I started with step one. What do the characters want? Sophie wants all the attention, which she gets until a new baby brother shows up. Doug wants to explore and learn about the world. And that’s just the beginning! Unlike the picture book, the goals can change throughout the graphic novel.
Once again, I brainstormed lists of things Doug and Sophie wanted. These were as simple as a block of cheddar (Sophie’s favorite) to Doug daydreaming about being an astronaut. Let your characters tell you all their dreams and desires, no matter how silly or serious. The more you learn about them, the more real they become. On to step two!
Breaking the rhythm of a daily comic strip and moving over to graphic novels, while daunting, was creatively liberating. Instead of four horizontal panels, I had blank rectangular pages I could lay out in any way I saw fit. Panels could be any size and the characters could bounce around the page in all directions. The “joke a day” structure was gone. So how did I find a new rhythm?
The graphic novel format allowed me to map out longer story arcs. This meant Sophie and Doug’s goals could change and mature organically. Using my brainstormed list, I expanded a few of the items into rough storylines, jotting down potential conflicts and obstacles. Then I broke those stories into chapters. Next, I grabbed my pencil and let Sophie and Doug loose.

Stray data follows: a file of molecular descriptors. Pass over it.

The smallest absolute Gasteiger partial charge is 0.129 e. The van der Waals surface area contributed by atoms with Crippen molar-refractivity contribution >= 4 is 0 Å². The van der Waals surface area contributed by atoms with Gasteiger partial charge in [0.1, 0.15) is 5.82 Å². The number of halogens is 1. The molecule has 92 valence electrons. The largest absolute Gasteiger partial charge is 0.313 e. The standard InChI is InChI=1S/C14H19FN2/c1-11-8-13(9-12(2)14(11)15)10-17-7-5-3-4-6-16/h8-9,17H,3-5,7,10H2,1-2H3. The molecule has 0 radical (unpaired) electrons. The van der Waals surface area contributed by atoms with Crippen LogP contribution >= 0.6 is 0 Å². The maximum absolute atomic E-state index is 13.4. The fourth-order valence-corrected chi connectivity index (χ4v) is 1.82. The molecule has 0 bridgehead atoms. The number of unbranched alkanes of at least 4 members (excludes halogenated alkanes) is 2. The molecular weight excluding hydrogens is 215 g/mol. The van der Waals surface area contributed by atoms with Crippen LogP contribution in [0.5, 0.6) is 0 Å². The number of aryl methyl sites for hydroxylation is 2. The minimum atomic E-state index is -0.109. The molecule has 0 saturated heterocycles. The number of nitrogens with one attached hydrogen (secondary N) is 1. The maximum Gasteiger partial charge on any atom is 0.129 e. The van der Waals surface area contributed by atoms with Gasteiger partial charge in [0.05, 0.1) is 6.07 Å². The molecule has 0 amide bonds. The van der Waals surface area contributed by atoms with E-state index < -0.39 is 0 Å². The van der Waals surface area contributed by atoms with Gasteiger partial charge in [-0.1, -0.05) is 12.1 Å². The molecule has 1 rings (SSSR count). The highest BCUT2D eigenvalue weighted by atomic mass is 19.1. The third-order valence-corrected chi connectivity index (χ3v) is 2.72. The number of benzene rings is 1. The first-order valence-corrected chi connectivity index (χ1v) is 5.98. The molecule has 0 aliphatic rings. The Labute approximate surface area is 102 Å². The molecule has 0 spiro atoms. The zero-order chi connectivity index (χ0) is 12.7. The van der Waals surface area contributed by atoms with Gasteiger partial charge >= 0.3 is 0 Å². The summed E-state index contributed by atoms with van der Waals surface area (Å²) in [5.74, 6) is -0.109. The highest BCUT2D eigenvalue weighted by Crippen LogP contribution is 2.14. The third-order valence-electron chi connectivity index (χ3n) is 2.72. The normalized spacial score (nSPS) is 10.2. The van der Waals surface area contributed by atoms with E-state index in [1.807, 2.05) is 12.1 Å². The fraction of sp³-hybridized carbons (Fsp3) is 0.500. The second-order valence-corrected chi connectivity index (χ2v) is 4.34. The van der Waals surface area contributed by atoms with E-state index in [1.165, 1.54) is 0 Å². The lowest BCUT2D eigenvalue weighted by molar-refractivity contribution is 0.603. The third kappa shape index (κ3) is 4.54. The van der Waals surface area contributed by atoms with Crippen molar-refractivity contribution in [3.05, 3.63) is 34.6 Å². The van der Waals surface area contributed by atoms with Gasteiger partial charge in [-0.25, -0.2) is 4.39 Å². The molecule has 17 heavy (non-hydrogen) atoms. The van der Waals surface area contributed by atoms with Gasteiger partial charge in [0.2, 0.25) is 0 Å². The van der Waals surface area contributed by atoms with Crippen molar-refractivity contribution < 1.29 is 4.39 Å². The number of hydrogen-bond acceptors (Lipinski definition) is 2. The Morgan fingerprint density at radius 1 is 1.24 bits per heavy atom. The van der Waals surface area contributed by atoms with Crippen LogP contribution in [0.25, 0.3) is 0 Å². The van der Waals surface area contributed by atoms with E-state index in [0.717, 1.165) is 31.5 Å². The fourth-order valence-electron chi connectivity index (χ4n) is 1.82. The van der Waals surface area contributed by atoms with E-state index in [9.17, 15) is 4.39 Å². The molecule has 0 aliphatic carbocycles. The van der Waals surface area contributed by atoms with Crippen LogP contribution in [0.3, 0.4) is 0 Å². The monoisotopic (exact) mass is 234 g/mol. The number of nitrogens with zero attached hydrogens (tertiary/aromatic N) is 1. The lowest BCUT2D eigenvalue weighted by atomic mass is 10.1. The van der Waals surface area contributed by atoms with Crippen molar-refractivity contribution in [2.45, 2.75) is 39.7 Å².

My biggest challenge was breaking the “laugh a day” rhythm of the comic strip. It had become second nature after so many years. To break that habit, I had a lot of fun playing around with the size of the panels. I got to draw expansive settings and when Sophie imagined herself as a T-Rex, she took up an entire page! (Try doing that in a newspaper strip!)
It took a few drafts to find the rhythm, but putting in the work allowed my characters to guide me. Which brings me to my final tip.
Step Three: Experiment and Have Fun
Try sharing your characters’ stories in a new way. It can be scary. I made mistakes but learned that if I let my characters go for what they wanted, the readers came along for the ride.
Switching mediums and trying out different rhythms and structures challenges your imagination and gives you fresh eyes on whatever you write. It also opens new opportunities.
Drop me a line if you have more detailed questions about converting stories to different genres or if you want to chat about comic creation techniques. Happy storytelling!
Brian Anderson is the author of several children’s books, including The Conjurers trilogy (book three, Fight of the Fallen, coming in February!) as well as the picture books Nighty Night, Sleepy Sleeps; The Prince’s New Pet; and Monster Chefs. He is also an optioned screenwriter and the creator of the syndicated comic strip Dog Eat Doug, which enjoys an international fan base both online and off-line. He lives in North Carolina with his family, which includes a herd of rescued dogs and cats.
Visit www.brianandersonwriter.com for free books!